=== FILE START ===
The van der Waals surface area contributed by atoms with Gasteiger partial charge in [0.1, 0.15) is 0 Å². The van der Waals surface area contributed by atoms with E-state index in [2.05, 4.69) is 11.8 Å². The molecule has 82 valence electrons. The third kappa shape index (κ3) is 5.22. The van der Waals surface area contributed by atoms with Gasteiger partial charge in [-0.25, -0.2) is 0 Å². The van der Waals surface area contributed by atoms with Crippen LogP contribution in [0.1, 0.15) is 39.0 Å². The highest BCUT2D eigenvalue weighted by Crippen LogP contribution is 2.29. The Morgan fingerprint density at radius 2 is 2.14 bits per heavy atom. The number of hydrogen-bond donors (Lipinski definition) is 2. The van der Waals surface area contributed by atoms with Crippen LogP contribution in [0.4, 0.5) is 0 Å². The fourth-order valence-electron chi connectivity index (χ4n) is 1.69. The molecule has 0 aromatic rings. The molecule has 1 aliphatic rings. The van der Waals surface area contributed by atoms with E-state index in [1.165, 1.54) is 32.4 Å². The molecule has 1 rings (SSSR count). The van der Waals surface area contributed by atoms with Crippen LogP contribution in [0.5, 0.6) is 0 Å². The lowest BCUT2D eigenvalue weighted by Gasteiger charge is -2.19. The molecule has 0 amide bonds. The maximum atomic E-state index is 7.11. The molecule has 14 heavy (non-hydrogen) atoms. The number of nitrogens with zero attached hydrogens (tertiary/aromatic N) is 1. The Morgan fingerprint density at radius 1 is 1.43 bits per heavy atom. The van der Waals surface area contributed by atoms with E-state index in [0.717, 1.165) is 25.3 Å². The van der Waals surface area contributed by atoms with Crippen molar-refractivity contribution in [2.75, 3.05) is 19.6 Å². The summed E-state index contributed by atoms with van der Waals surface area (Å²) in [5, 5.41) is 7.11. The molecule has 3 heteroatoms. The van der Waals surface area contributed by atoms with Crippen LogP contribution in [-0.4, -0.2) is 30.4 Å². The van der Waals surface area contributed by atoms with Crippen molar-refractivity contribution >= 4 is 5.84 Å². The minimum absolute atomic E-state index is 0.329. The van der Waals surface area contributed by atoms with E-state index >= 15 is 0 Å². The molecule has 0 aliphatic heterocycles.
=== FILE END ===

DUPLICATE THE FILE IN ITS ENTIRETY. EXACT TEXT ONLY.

The van der Waals surface area contributed by atoms with Gasteiger partial charge in [0.1, 0.15) is 0 Å². The van der Waals surface area contributed by atoms with E-state index in [2.05, 4.69) is 11.8 Å². The molecule has 82 valence electrons. The third kappa shape index (κ3) is 5.22. The van der Waals surface area contributed by atoms with Gasteiger partial charge in [-0.25, -0.2) is 0 Å². The van der Waals surface area contributed by atoms with Crippen LogP contribution in [0.1, 0.15) is 39.0 Å². The highest BCUT2D eigenvalue weighted by Crippen LogP contribution is 2.29. The Morgan fingerprint density at radius 2 is 2.14 bits per heavy atom. The number of hydrogen-bond donors (Lipinski definition) is 2. The van der Waals surface area contributed by atoms with Crippen LogP contribution in [0.4, 0.5) is 0 Å². The fourth-order valence-electron chi connectivity index (χ4n) is 1.69. The molecule has 0 aromatic rings. The molecule has 1 aliphatic rings. The van der Waals surface area contributed by atoms with E-state index in [1.165, 1.54) is 32.4 Å². The molecule has 1 rings (SSSR count). The van der Waals surface area contributed by atoms with Crippen LogP contribution in [0.5, 0.6) is 0 Å². The lowest BCUT2D eigenvalue weighted by Gasteiger charge is -2.19. The molecule has 0 amide bonds. The maximum atomic E-state index is 7.11. The molecule has 14 heavy (non-hydrogen) atoms. The number of nitrogens with zero attached hydrogens (tertiary/aromatic N) is 1. The Morgan fingerprint density at radius 1 is 1.43 bits per heavy atom. The van der Waals surface area contributed by atoms with E-state index in [0.717, 1.165) is 25.3 Å². The van der Waals surface area contributed by atoms with Crippen molar-refractivity contribution in [2.75, 3.05) is 19.6 Å². The summed E-state index contributed by atoms with van der Waals surface area (Å²) in [5, 5.41) is 7.11. The molecule has 3 heteroatoms. The van der Waals surface area contributed by atoms with Crippen LogP contribution in [-0.4, -0.2) is 30.4 Å². The van der Waals surface area contributed by atoms with Crippen molar-refractivity contribution >= 4 is 5.84 Å². The minimum absolute atomic E-state index is 0.329. The van der Waals surface area contributed by atoms with E-state index >= 15 is 0 Å². The molecule has 0 aliphatic heterocycles.